It’s Time to Shine for Bolts’ Melvin Ingram
Players whose careers started off slow
When you’re a first-round pick, there’s much expected of you. If you don’t produce right away, coaches and fans tend to give up on you, label you a “bust” and move on to the next player. While some first-rounders haven’t always panned out, Ingram is a player that should not be given up on after two years.
Michael Strahan (2nd round, 40th overall) – 5.5 sacks, 24 games in two years. In his third season, Strahan finished with 7.5 sacks, two interceptions and three forced fumbles. He went on to have a Hall of Fame career, notching league-highs in sacks in 2001 (22.5) and 2003 (18.5). He stands at No. 5 overall in total career sacks with 141.5.
Calvin Pace (1st round, 18th overall) – 7.5 sacks, 51 games in four years. The Cardinals drafted Pace with the 18th overall pick in 2003 to be the team’s starting defensive end. He played and started 16 games his rookie year but failed to make an impact, tallying one sack and no interceptions/forced fumbles. He moved to linebacker in 2006, and by 2007 Pace started to play like a first-round pick. He took back the starting role and racked up 6.5 sacks, an interception, six pass deflections and one forced fumble. In 2008, Pace reached a deal with the Jets in free agency, and he’s been a solid starter for them thus far (had a career-high 10 sacks in 2013). Even though Pace has produced a solid career, he has never been selected to the Pro Bowl.
Other noteworthy players who’s careers started off slow: Carolina Panthers’ Charles Johnson (third-round pick) and Pittsburgh Steelers’ James Harrison (undrafted). Johnson molded into a starter his fourth year in the league–11.5 sacks in 2010 after 10 total the previous three years–and he hasn’t looked back. He is now one of the most coveted defensive ends in the league.
Harrison eventually became Pittsburgh’s most feared outside linebacker after four years of mediocrity. Harrison turned into a turnover machine; in each season from 2008-10, Harrison had at least 10 or more sacks AND five or more forced fumbles. Before 2013, Pro Football Focus added up the grades of each edge rusher over the past five seasons then normalized their performance on every snap. Harrison ranked No. 1 overall with a +155 grade.
What pushed Harrison to the top was his ability to do it all. The Steelers’ scheme asked a lot out of him, and more than you’d tend to require from a guy chiefly known as an edge rusher. Yet, not only did he impress dropping into coverage, but he was extremely productive rushing the passer, and a true force in the run game lining up chiefly as the right outside linebacker for the Steelers in each of his five years. – Khaled Elsayed, Pro Football Focus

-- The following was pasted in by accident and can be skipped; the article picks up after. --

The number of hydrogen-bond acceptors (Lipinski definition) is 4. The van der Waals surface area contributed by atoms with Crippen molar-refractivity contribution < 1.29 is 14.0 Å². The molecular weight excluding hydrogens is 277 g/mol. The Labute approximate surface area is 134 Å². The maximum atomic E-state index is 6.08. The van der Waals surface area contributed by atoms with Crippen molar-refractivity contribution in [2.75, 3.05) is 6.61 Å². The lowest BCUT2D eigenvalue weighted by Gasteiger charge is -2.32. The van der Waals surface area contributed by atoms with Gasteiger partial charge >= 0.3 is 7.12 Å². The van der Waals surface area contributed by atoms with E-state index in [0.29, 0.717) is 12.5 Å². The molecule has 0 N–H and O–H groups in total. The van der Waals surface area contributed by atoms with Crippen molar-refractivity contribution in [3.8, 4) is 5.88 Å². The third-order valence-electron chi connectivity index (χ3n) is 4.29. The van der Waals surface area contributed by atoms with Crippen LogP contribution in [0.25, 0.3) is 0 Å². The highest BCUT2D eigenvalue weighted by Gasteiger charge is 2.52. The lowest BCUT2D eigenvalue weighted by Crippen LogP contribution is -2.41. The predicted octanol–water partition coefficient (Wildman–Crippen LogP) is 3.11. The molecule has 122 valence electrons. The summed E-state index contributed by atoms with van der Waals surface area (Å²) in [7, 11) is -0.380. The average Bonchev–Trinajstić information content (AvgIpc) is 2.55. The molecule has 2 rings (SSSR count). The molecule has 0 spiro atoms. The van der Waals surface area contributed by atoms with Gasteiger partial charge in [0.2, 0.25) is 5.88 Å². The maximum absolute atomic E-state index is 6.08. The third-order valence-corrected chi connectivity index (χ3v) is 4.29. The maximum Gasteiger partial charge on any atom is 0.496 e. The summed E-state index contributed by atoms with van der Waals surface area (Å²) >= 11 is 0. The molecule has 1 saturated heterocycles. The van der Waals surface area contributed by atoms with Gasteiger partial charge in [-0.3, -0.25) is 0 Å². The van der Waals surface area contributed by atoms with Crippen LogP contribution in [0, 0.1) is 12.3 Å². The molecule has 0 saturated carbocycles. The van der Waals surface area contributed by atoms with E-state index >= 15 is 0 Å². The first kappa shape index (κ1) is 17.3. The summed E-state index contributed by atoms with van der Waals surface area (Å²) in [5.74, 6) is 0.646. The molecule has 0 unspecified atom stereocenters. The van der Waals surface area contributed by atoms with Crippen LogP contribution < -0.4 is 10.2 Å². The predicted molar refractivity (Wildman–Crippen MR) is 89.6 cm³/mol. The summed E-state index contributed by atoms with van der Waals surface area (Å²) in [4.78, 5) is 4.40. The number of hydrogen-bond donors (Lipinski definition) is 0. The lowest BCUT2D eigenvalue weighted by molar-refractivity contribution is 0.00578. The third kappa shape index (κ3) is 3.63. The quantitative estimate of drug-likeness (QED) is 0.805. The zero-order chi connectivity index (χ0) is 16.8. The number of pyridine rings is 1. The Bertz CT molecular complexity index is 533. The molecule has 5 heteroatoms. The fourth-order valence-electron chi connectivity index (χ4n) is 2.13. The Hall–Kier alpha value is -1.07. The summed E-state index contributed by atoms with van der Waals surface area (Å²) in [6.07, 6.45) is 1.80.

Harrison’s Pass Rushing Productivity among 3-4 outside linebackers helped establish him as one of the best in the game. He finished first in 2008, third in 2009, fifth in 2010 and third again in 2011, according to PFF. Like Harrison, Ingram has the ability to become the jack-of-all-trades for the Chargers.
Redemption for Freeney?
The seven-time Pro Bowl pass rusher was lost for the year after tearing his triceps in week 4. He was brought in from free agency after Ingram suffered his injury in May 2012. Though Freeney is a proven pass rusher, whether or not he was a scheme fit was questioned by many. In 2012 (Freeney’s last year), the Colts moved to a 3-4 defense. Freeney had played with his hand in the dirt for his entire career, and his struggles were noticeable during a sub-par, injury-riddled 2012. Even though defensive coordinator John Pagano runs a 3-4 scheme, he knew how to use him. Freeney was one of the few positives coming out of the Chargers’ pass-rush department early in the season.
The impact of Freeney’s loss can’t be overstated. The potential Hall of Famer was off to his best start in years. He toyed with Houston Texans All-Pro left tackle Duane Brown in the season opener and was second only to Chiefs outside linebacker Justin Houston in Pro Football Focus’ pass-rushing metrics through four games.” – Chris Wesseling, ATL Writer
Can inconsistency lead to back-up role?
Jarret Johnson, a “run-stuffing” outside linebacker, hasn’t proved to be the stellar free agent we hoped he would be when signed in 2012. As a member of the Baltimore Ravens, Johnson had at least 50 or more total tackles in EACH season from 2007-11. Not only that, but he started and played all 16 games during that span. Since joining the Chargers, Johnson hasn’t maintained his positive production (73 total tackles over two years) or been able to stay completely healthy. Unfortuantely for Johnson-and Freeney for that matter-they are passed their primes.